If would have been a great injustice to the Tigers if the “neighborhood play” had allowed the Red Sox to get a double play to which they were not entitled.

    • jm91rs - Oct 17, 2013 at 1:51 PM

      I thought it looked like he beat that throw too. Should have been no outs on that play.

    • newlydead - Oct 17, 2013 at 1:58 PM

      in the replays it looked like he beat the throw to first

    • dtownbeatdown - Oct 17, 2013 at 5:22 PM

      I agree it was evened out. But Jackson being called out could of hurt Tigers in the long run because he wouls have scored that inning. Luckily for Tigers fans Boston didnt come back. But 1 run or mistake by the umps in this series could be huge for obvious reasons.

  7. nobody78 - Oct 17, 2013 at 1:36 PM

    Maybe they’ll start preventing the baserunner from slamming into the shortstop or second baseman so hard he risks injury.

  8. jm91rs - Oct 17, 2013 at 1:52 PM

    Is there a reason a guy going in with his arms up and head up so high shouldn’t get a ball to the face? He’s trying to make the throw hard by blocking it, might as well let him block it by hitting him in the face or arm. I bet if it hits his arm the interference would be more obvious and they might get the automatic double play.

  9. thesportsjudge - Oct 17, 2013 at 1:57 PM

    IF they allow this, allow 1 challenge per GAME…including extra innings. This way, the weight of the situation will be factored in to the managers decision.

    • bleedgreen - Oct 17, 2013 at 3:27 PM

      The thing is, you shouldn’t lose your challenge if you’re deemed right. Why should your team be punished for making the Umps get the right call? Just like in football, you should keep your flags if you’re correct on your challenge?

      • umrguy42 - Oct 17, 2013 at 5:10 PM

        Well, that’s not exactly how the NFL does it – you get 2 challenges in regulation, and if you use both AND win both, you get 1 extra (also for use in regulation – all reviews in OT are booth reviews).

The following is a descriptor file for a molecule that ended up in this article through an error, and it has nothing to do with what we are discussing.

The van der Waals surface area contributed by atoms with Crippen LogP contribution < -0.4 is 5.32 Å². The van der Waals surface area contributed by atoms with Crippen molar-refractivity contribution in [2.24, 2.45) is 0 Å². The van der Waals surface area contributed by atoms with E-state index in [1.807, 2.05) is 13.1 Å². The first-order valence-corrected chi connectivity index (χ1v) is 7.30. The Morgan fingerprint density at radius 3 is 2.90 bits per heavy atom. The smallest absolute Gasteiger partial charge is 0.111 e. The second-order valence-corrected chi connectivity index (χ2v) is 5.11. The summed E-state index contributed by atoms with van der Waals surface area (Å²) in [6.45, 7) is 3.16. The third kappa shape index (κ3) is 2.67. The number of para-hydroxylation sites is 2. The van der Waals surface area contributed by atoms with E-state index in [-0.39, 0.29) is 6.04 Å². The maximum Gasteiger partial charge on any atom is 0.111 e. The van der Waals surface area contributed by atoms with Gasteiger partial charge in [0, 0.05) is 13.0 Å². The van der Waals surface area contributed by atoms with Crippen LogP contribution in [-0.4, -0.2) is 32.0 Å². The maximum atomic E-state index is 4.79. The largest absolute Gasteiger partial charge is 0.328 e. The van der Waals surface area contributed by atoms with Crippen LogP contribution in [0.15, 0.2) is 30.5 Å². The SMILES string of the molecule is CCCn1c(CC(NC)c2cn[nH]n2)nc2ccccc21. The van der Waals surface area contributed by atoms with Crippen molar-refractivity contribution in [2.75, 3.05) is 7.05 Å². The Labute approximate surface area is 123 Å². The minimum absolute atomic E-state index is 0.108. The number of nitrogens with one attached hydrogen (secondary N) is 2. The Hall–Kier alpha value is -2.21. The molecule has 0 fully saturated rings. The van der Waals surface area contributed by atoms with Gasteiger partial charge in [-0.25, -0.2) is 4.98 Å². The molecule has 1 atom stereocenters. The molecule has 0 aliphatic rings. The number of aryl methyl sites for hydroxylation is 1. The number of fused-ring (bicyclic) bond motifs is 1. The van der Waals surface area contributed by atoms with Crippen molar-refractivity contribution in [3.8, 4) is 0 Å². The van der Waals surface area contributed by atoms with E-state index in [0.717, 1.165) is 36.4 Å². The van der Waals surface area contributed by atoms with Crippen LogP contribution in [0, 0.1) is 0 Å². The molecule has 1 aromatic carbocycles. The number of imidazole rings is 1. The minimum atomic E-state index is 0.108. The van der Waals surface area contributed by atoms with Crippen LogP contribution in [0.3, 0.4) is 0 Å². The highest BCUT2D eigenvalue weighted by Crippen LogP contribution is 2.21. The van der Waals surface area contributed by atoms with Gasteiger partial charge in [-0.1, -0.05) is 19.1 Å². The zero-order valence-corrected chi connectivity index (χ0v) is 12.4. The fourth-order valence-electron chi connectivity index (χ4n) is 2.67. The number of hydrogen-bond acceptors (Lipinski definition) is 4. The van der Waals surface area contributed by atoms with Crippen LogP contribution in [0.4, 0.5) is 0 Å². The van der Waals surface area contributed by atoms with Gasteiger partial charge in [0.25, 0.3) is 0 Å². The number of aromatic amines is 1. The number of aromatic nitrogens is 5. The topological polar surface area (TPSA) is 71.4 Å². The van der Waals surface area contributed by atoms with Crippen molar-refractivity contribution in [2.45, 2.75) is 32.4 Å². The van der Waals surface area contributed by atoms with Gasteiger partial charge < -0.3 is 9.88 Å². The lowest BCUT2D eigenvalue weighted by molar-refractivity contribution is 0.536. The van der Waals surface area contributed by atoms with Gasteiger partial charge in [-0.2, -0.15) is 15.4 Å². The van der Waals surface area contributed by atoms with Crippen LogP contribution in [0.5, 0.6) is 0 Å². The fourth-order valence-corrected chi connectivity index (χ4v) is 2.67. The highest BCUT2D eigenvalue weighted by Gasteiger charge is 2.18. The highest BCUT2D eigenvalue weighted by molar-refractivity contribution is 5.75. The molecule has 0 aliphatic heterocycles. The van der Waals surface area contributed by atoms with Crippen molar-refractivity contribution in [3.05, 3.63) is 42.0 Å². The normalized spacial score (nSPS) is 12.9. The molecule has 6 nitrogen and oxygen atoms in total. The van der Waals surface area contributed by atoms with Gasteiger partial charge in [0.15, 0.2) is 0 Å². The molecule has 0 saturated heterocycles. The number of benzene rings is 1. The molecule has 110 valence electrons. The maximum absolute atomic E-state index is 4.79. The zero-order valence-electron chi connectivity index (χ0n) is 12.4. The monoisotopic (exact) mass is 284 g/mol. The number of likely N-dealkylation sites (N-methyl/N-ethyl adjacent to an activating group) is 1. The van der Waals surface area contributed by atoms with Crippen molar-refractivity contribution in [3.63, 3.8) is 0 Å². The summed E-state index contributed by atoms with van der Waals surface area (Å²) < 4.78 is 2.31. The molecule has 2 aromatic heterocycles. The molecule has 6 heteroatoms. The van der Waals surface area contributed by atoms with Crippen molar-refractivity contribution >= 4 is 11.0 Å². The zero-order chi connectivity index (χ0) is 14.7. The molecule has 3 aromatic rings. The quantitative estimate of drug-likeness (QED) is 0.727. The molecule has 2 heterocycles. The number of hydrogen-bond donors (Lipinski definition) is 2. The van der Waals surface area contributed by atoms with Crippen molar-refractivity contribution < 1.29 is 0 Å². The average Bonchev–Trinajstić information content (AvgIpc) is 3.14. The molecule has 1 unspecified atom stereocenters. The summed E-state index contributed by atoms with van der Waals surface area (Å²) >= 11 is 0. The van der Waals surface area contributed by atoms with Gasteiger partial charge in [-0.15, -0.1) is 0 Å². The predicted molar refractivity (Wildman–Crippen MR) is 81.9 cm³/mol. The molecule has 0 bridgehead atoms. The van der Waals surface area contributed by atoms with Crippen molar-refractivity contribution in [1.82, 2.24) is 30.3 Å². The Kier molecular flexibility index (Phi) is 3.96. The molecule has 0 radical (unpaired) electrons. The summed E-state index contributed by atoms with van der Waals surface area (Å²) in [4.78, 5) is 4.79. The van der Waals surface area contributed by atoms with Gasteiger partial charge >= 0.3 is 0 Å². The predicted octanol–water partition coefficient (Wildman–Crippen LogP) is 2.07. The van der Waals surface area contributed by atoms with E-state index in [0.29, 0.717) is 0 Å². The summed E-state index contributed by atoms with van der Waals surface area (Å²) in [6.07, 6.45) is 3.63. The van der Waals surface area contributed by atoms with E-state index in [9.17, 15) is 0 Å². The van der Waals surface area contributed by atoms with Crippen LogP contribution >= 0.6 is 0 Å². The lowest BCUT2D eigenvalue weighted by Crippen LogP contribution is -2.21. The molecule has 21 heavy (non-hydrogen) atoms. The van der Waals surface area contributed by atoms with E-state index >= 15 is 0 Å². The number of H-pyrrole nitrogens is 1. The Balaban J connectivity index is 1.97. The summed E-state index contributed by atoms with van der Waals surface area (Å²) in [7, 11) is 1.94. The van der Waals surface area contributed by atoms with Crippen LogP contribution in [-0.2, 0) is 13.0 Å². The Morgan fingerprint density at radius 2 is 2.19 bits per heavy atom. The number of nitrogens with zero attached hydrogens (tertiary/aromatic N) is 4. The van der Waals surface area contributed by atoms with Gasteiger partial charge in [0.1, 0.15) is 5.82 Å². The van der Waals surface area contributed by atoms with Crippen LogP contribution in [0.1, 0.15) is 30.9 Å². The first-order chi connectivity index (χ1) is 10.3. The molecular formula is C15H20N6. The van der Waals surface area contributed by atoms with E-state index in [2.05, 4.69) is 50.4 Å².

• bleedgreen - Oct 18, 2013 at 8:31 AM

        i know how the NFL does it, I was just saying that I dont think that thats how it SHOULD work. Why should you not be able to force the refs to get it right if you’re correct?

      • thesportsjudge - Oct 17, 2013 at 7:23 PM

        True. Good call mate.

  10. temporarilyexiled - Oct 17, 2013 at 2:33 PM

    Multiple-part answer (no doubt some of which is bullshit):

    Middle infielders start receiving bonus hazard pay.

    Offense gets a now-needed boost.

    Runners better keep on their batting helmets.

    Umpires have more chances to screw up and then be shown up, not necessarily leading to better results.

    Right and wrong way to take out a play becomes more of a focus, leading to (see above) results.

    More reasons to throw that flag…goggles now become mandatory.

  11. cktai - Oct 17, 2013 at 3:27 PM

    Baseball was years ahead of its time. Why use the oldfashioned touching of the base when you can wirelessly transmit the presence of the baseball in your glove using near-field communication?

  12. bh192012 - Oct 17, 2013 at 4:27 PM

    Makes me wonder when a manager will get the call overturned for sliding past 2nd base or some other obvious gross take out attempt.